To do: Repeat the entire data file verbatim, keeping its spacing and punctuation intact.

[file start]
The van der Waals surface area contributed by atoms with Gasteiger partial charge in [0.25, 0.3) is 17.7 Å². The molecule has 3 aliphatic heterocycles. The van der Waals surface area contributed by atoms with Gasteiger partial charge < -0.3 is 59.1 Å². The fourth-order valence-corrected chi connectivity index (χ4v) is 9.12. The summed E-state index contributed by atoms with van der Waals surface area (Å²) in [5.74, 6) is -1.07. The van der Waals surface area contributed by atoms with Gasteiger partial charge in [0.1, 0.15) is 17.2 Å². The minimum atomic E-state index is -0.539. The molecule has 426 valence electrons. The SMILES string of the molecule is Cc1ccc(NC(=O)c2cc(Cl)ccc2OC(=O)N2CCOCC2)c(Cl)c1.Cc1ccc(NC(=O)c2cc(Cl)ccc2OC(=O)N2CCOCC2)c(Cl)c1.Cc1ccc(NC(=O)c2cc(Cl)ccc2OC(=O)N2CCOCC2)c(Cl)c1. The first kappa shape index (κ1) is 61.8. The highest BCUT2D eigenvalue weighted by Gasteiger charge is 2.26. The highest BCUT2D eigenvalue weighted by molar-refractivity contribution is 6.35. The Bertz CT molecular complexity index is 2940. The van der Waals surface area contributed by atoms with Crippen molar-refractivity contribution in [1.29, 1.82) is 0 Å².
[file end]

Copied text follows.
The van der Waals surface area contributed by atoms with Gasteiger partial charge in [0.25, 0.3) is 17.7 Å². The molecule has 3 aliphatic heterocycles. The van der Waals surface area contributed by atoms with Gasteiger partial charge < -0.3 is 59.1 Å². The fourth-order valence-corrected chi connectivity index (χ4v) is 9.12. The summed E-state index contributed by atoms with van der Waals surface area (Å²) in [5.74, 6) is -1.07. The van der Waals surface area contributed by atoms with Gasteiger partial charge in [0.1, 0.15) is 17.2 Å². The minimum atomic E-state index is -0.539. The molecule has 426 valence electrons. The SMILES string of the molecule is Cc1ccc(NC(=O)c2cc(Cl)ccc2OC(=O)N2CCOCC2)c(Cl)c1.Cc1ccc(NC(=O)c2cc(Cl)ccc2OC(=O)N2CCOCC2)c(Cl)c1.Cc1ccc(NC(=O)c2cc(Cl)ccc2OC(=O)N2CCOCC2)c(Cl)c1. The first kappa shape index (κ1) is 61.8. The highest BCUT2D eigenvalue weighted by Gasteiger charge is 2.26. The highest BCUT2D eigenvalue weighted by molar-refractivity contribution is 6.35. The Bertz CT molecular complexity index is 2940. The van der Waals surface area contributed by atoms with Crippen molar-refractivity contribution in [1.29, 1.82) is 0 Å².